• Justsomeguy

      This is the attitude of people that so easily dismisses other people/lives that they don’t understand. Sure, people need to take responsibility for themselves. How about companies taking some responsibilities for THEIR LIVES, and how it affects the world, the environment and as we are seeing here, the hard-working, cultural blood-line of communities, living just down the street. But then again, this is America and the Spanish, French and English didn’t give two wags about the ‘Culture’, they displaced.

      • $311151

        Though Keepinitreal put it overly harshly (in my opinion), you didn’t answer his question, which I think is valid. I agree there is a crisis. I disagree that the crisis can or should be solved by tying *individual* landlords to the *individual* tenant that happened to be in the place at a certain point in time. This does nothing to address the problems that have been mentioned, such as housing for young families, for teachers, firefighters, etc. who are trying to start their lives now.

    • moo

      what exactly do you mean by “to secure a standard of living?”…to be able to make $200,000 a year? so that you could afford to rent $5000/mo 1bd apt? then how? one could work very hard but earning only $40,000 a year, but you makes it sounds like those people were not taking responsibility for themselves.

  • Linda

    Very good read….should make us all wonder “what will it all end up being ” Detroit was a city of industry and when that left there was nothing to hold it together . I hope SF will put up a bigger fight to keep its artistic culture and beauty .

  • keith

    Yes we’ve already lost much of what we identified as San Francisco, a city of refuge and cultural experimentation for immigrants, queers, artists, and leftist social justice activists. But my experience in the dance community does not resonate with the idea of SF as transitory. Sure there are many who come for a few years and then move to LA, NY, Portland, Berlin, or somewhere else to have kids, but many many dance artists stay here for their entire lives and contribute to SF in giant ways. I could list many dancer-choreographers, that even if they live in the East Bay or Marin have been a part of the SF scene for 20 or 30 years. Many of us rent, therefore many of us have already been evicted, and the rest of us are hanging on with aging fingers. Our landlords are often older than we are and almost no rent control units can survive their death, because either the building gets sold or the inheritors, with more speculative visions and lousy ethics, want more money.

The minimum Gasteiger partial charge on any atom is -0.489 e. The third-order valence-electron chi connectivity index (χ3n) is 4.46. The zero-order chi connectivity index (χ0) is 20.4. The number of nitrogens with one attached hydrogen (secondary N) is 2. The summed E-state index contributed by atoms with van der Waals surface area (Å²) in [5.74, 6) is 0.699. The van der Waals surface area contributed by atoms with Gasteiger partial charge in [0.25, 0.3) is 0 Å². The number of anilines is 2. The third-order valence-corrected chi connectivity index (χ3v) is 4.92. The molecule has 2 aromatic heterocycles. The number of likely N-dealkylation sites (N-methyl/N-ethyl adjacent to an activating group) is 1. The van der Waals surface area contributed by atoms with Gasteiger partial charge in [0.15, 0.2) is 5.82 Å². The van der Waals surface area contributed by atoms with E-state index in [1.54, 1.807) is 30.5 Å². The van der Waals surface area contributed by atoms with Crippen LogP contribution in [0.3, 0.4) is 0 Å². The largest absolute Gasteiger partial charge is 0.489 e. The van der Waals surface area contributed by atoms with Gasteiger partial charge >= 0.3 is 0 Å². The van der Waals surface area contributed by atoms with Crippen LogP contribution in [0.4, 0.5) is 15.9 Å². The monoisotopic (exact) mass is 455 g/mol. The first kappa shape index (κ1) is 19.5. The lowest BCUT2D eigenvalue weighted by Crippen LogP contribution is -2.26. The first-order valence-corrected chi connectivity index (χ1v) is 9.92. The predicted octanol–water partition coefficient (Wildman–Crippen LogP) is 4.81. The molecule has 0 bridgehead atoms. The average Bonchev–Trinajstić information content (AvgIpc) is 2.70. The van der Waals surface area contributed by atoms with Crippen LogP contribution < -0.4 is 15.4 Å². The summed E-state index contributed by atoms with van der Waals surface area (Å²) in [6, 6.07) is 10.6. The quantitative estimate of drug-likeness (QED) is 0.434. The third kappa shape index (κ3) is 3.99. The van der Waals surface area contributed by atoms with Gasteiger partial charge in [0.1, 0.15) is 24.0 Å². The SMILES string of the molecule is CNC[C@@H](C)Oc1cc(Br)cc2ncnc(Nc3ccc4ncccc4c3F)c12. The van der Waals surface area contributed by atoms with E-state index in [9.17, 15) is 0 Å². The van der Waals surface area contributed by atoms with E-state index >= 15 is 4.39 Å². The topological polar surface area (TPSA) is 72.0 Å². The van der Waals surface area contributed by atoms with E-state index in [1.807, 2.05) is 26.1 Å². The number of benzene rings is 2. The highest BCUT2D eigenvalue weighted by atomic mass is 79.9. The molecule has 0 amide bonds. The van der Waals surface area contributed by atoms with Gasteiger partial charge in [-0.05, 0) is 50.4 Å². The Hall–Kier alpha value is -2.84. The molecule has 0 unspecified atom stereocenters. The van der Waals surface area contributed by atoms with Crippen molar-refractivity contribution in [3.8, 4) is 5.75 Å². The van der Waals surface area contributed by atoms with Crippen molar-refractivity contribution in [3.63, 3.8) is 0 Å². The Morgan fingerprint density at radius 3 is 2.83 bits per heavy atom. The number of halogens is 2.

• $311151

      But what are the inheritors to do? (By the way, I’m a priced-out person myself, not a landlord.) Mom and Dad buy a building and raise you in SF. You become an insurance broker or a teacher or an attorney. You do OK, send your kids to college, and now you are 59 and Mom and Dad are gone. You want to retire to Costa Rica. Are people in that situation supposed to give up their own retirement in order to ensure housing to their tenants?

  • And I thought the internet was supposed to be the great equalizer. Man, was I misled or what?

  • MarkPritchard_SF

    “… one-bedroom apartments in the Mission going for as much as $5,000 a month, depending on who you ask.”

    Depending on who you ask? What kind of journalism is this? Surely you can do better.

Author

Christian L. Frock

Christian L. Frock is an independent writer, curator and educator based in the San Francisco Bay Area. Her work focuses on the intersection of art and public space. Invisible Venue, the curatorial enterprise founded and directed by Frock since 2005, collaborates with artists to present art in unexpected settings. Frock's writing has been featured in art ltd, Art Practical, Art&Education, Daily Serving, FillipSan Francisco Arts MonthlySFMOMA Open Space, and NPR.org, among other publications.